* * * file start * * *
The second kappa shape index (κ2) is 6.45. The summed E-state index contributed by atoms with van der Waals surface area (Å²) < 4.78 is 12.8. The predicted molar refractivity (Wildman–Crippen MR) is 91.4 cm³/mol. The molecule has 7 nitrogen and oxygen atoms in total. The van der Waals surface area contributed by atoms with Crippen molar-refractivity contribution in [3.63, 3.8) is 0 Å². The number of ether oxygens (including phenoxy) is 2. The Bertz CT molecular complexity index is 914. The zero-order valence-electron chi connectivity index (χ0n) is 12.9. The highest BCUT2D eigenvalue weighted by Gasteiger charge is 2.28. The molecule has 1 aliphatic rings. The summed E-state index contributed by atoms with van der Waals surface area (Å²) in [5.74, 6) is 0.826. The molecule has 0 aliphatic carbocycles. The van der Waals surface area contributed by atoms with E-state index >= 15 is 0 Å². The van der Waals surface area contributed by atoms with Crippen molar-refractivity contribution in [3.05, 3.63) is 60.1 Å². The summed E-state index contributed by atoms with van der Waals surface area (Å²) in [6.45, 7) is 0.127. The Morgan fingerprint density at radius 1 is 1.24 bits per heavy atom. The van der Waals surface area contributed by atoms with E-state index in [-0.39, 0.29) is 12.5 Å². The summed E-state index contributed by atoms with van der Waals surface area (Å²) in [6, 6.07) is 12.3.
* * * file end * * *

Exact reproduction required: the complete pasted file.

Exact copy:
The second kappa shape index (κ2) is 6.45. The summed E-state index contributed by atoms with van der Waals surface area (Å²) < 4.78 is 12.8. The predicted molar refractivity (Wildman–Crippen MR) is 91.4 cm³/mol. The molecule has 7 nitrogen and oxygen atoms in total. The van der Waals surface area contributed by atoms with Crippen molar-refractivity contribution in [3.63, 3.8) is 0 Å². The number of ether oxygens (including phenoxy) is 2. The Bertz CT molecular complexity index is 914. The zero-order valence-electron chi connectivity index (χ0n) is 12.9. The highest BCUT2D eigenvalue weighted by Gasteiger charge is 2.28. The molecule has 1 aliphatic rings. The summed E-state index contributed by atoms with van der Waals surface area (Å²) in [5.74, 6) is 0.826. The molecule has 0 aliphatic carbocycles. The van der Waals surface area contributed by atoms with E-state index >= 15 is 0 Å². The van der Waals surface area contributed by atoms with Crippen molar-refractivity contribution in [3.05, 3.63) is 60.1 Å². The summed E-state index contributed by atoms with van der Waals surface area (Å²) in [6.45, 7) is 0.127. The Morgan fingerprint density at radius 1 is 1.24 bits per heavy atom. The van der Waals surface area contributed by atoms with E-state index in [-0.39, 0.29) is 12.5 Å². The summed E-state index contributed by atoms with van der Waals surface area (Å²) in [6, 6.07) is 12.3.